Fast forward again to 2018 and armed with the help of a grant from the Heritage Lottery Fund (HLF) we (FONCS/NRHG) along with the Norfolk County Council finally got to get to work on the neglected Hellesdon Station site officially. Some damaging and potentially dangerous trees were removed, the platform remains were then cleared of the ivy, bushes and weeds that had all but hidden the platform from view, the platform surface was then scraped back so as to be relaid with a hard-wearing surface on which you can walk and sit, the path along the trackbed was cleared and made more accessible, a copy of the Hellesdon Station name-board was reinstated onto the posts that held the original – recreated by the same chap who makes the signs in use along the North Norfolk Railway – a bench was also installed on top of the platform so that walkers or cyclists could take a well-earned rest and the site today (30/06/18) was finally opened up properly to the Public. As well as also being prepared to be opened up to be utilized for learning and training opportunities for local volunteer groups and nearby schools.
The Station’s remains after its recent update:
and how it looked after its part-demolition during the mid 1970’s:
and the same spot back in 2006 when I returned to re-explore the site after a few years as an adult and armed with a camera:
To mark the site’s re-opening, an open day was held on on the 30th June 2018 and as part of the plans for the open day we were asked to reinstate the Station’s wayward M&GN pre-cast concrete Mile Post back into the ground where it belongs, next to the old railway line and opposite the platform remains. This particular Mile Post (along with most of the railway furniture) had been unceremoniously pushed over or destroyed by the demolition crew smashing their way through here in the 1970’s, tearing up the rails behind them as they went.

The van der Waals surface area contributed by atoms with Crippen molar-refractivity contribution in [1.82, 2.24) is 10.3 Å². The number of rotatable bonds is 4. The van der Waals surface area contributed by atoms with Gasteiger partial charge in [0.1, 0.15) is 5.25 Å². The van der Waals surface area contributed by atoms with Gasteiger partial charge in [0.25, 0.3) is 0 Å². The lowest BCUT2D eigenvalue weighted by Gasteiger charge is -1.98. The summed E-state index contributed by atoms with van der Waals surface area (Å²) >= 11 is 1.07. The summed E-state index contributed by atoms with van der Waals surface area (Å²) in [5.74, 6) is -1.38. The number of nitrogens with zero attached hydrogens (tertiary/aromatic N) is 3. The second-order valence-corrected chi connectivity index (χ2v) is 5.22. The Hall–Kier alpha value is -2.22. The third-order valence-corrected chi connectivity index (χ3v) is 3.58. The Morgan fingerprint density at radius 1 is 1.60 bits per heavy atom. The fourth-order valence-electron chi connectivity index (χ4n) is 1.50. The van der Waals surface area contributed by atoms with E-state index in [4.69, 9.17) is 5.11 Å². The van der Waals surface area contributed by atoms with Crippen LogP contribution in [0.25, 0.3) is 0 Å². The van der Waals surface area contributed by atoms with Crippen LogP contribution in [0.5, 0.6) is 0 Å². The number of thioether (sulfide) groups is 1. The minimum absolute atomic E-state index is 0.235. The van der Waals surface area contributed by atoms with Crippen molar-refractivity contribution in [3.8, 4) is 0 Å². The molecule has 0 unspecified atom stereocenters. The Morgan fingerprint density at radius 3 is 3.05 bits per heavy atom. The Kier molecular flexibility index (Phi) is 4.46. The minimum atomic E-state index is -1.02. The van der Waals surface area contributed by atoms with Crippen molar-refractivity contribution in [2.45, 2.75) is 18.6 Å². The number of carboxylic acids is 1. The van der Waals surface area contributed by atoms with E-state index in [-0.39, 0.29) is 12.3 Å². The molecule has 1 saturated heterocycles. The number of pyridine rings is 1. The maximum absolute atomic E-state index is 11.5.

The demo crew, just before knocking over Milepost 50/III:
These massive, steel-reinforced mileposts would have been positioned every quarter of a mile along the old M&GN and were used by the Loco drivers and crew to work out their speed and location; you have to remember that those old Steam locomotives weren’t built with speedometers. These concrete items would have replaced the original 1880’s wooden items that were probably falling to bits after spending 40 years exposed to the elements back in the early 1920’s. Luckily for the geeks amongst us, these railway concrete items were usually stamped with a makers stamp (MRC – Marriot’s Railway Concrete) and more commonly a creation date: this particular post being made in 1923, making it a few years older than the Mile Cross Estate. Each of these Mile Posts weighed in at an impressive 15 stone and stood 5 feet tall when lifted out of their holes.